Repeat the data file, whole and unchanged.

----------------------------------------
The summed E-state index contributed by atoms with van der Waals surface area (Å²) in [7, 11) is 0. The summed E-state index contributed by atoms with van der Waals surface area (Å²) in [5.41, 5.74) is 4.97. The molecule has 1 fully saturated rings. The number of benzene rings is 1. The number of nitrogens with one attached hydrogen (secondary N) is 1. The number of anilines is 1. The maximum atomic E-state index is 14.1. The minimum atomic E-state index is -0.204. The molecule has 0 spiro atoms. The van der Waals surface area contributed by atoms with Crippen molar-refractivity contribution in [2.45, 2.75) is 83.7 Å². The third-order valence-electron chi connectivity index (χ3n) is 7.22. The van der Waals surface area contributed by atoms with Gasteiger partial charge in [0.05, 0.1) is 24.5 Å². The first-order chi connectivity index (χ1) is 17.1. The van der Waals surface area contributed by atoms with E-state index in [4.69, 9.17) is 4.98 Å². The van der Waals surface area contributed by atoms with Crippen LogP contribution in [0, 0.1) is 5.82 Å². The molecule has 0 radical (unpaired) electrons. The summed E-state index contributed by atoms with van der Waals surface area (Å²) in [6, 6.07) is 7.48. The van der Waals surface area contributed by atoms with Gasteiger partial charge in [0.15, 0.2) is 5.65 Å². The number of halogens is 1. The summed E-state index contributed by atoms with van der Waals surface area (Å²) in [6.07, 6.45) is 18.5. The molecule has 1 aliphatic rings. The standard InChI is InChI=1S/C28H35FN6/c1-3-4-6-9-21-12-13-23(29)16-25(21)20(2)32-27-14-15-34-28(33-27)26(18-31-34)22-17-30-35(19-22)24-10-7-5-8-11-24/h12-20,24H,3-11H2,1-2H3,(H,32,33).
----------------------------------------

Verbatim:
The summed E-state index contributed by atoms with van der Waals surface area (Å²) in [7, 11) is 0. The summed E-state index contributed by atoms with van der Waals surface area (Å²) in [5.41, 5.74) is 4.97. The molecule has 1 fully saturated rings. The number of benzene rings is 1. The number of nitrogens with one attached hydrogen (secondary N) is 1. The number of anilines is 1. The maximum atomic E-state index is 14.1. The minimum atomic E-state index is -0.204. The molecule has 0 spiro atoms. The van der Waals surface area contributed by atoms with Crippen molar-refractivity contribution in [2.45, 2.75) is 83.7 Å². The third-order valence-electron chi connectivity index (χ3n) is 7.22. The van der Waals surface area contributed by atoms with Gasteiger partial charge in [0.05, 0.1) is 24.5 Å². The first-order chi connectivity index (χ1) is 17.1. The van der Waals surface area contributed by atoms with E-state index in [4.69, 9.17) is 4.98 Å². The van der Waals surface area contributed by atoms with Crippen LogP contribution in [0, 0.1) is 5.82 Å². The molecule has 0 radical (unpaired) electrons. The summed E-state index contributed by atoms with van der Waals surface area (Å²) in [6, 6.07) is 7.48. The van der Waals surface area contributed by atoms with Gasteiger partial charge in [0.15, 0.2) is 5.65 Å². The number of halogens is 1. The summed E-state index contributed by atoms with van der Waals surface area (Å²) in [6.07, 6.45) is 18.5. The molecule has 1 aliphatic rings. The standard InChI is InChI=1S/C28H35FN6/c1-3-4-6-9-21-12-13-23(29)16-25(21)20(2)32-27-14-15-34-28(33-27)26(18-31-34)22-17-30-35(19-22)24-10-7-5-8-11-24/h12-20,24H,3-11H2,1-2H3,(H,32,33).